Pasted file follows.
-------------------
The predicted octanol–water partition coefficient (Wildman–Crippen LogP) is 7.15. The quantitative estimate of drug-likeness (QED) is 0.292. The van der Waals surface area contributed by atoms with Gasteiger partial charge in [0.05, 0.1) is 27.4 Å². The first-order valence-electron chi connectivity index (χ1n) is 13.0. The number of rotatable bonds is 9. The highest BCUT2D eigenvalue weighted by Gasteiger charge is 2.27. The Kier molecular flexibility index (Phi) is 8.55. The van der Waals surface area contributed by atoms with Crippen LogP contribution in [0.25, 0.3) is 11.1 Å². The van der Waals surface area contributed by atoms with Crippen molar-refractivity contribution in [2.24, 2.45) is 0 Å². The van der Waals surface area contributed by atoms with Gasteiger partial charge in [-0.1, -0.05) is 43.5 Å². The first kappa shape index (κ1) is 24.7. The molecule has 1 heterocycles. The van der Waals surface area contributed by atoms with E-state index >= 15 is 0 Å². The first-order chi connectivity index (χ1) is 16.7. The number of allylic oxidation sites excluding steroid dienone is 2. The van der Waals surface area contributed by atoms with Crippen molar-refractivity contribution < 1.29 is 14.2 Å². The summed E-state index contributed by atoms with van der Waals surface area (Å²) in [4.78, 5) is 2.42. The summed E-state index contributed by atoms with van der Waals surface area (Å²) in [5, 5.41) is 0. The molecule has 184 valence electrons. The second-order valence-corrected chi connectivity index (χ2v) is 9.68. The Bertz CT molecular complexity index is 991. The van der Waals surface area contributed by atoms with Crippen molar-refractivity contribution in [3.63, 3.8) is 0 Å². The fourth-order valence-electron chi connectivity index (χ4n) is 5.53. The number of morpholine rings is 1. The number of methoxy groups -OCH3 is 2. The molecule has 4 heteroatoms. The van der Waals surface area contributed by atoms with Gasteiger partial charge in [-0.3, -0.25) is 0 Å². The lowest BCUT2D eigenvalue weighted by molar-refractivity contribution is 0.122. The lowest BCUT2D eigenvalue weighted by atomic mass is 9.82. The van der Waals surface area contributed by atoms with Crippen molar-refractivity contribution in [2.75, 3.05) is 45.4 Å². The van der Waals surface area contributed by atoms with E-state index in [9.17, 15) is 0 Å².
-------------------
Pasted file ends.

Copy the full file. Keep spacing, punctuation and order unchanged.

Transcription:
The predicted octanol–water partition coefficient (Wildman–Crippen LogP) is 7.15. The quantitative estimate of drug-likeness (QED) is 0.292. The van der Waals surface area contributed by atoms with Gasteiger partial charge in [0.05, 0.1) is 27.4 Å². The first-order valence-electron chi connectivity index (χ1n) is 13.0. The number of rotatable bonds is 9. The highest BCUT2D eigenvalue weighted by Gasteiger charge is 2.27. The Kier molecular flexibility index (Phi) is 8.55. The van der Waals surface area contributed by atoms with Crippen LogP contribution in [0.25, 0.3) is 11.1 Å². The van der Waals surface area contributed by atoms with Crippen molar-refractivity contribution in [2.24, 2.45) is 0 Å². The van der Waals surface area contributed by atoms with Gasteiger partial charge in [-0.1, -0.05) is 43.5 Å². The first kappa shape index (κ1) is 24.7. The molecule has 1 heterocycles. The van der Waals surface area contributed by atoms with E-state index >= 15 is 0 Å². The first-order chi connectivity index (χ1) is 16.7. The number of allylic oxidation sites excluding steroid dienone is 2. The van der Waals surface area contributed by atoms with Crippen molar-refractivity contribution < 1.29 is 14.2 Å². The summed E-state index contributed by atoms with van der Waals surface area (Å²) in [4.78, 5) is 2.42. The summed E-state index contributed by atoms with van der Waals surface area (Å²) in [5, 5.41) is 0. The molecule has 184 valence electrons. The second-order valence-corrected chi connectivity index (χ2v) is 9.68. The Bertz CT molecular complexity index is 991. The van der Waals surface area contributed by atoms with Crippen molar-refractivity contribution in [3.63, 3.8) is 0 Å². The fourth-order valence-electron chi connectivity index (χ4n) is 5.53. The number of morpholine rings is 1. The number of methoxy groups -OCH3 is 2. The molecule has 4 heteroatoms. The van der Waals surface area contributed by atoms with Gasteiger partial charge in [-0.3, -0.25) is 0 Å². The lowest BCUT2D eigenvalue weighted by molar-refractivity contribution is 0.122. The lowest BCUT2D eigenvalue weighted by atomic mass is 9.82. The van der Waals surface area contributed by atoms with Crippen molar-refractivity contribution in [2.75, 3.05) is 45.4 Å². The van der Waals surface area contributed by atoms with E-state index in [9.17, 15) is 0 Å².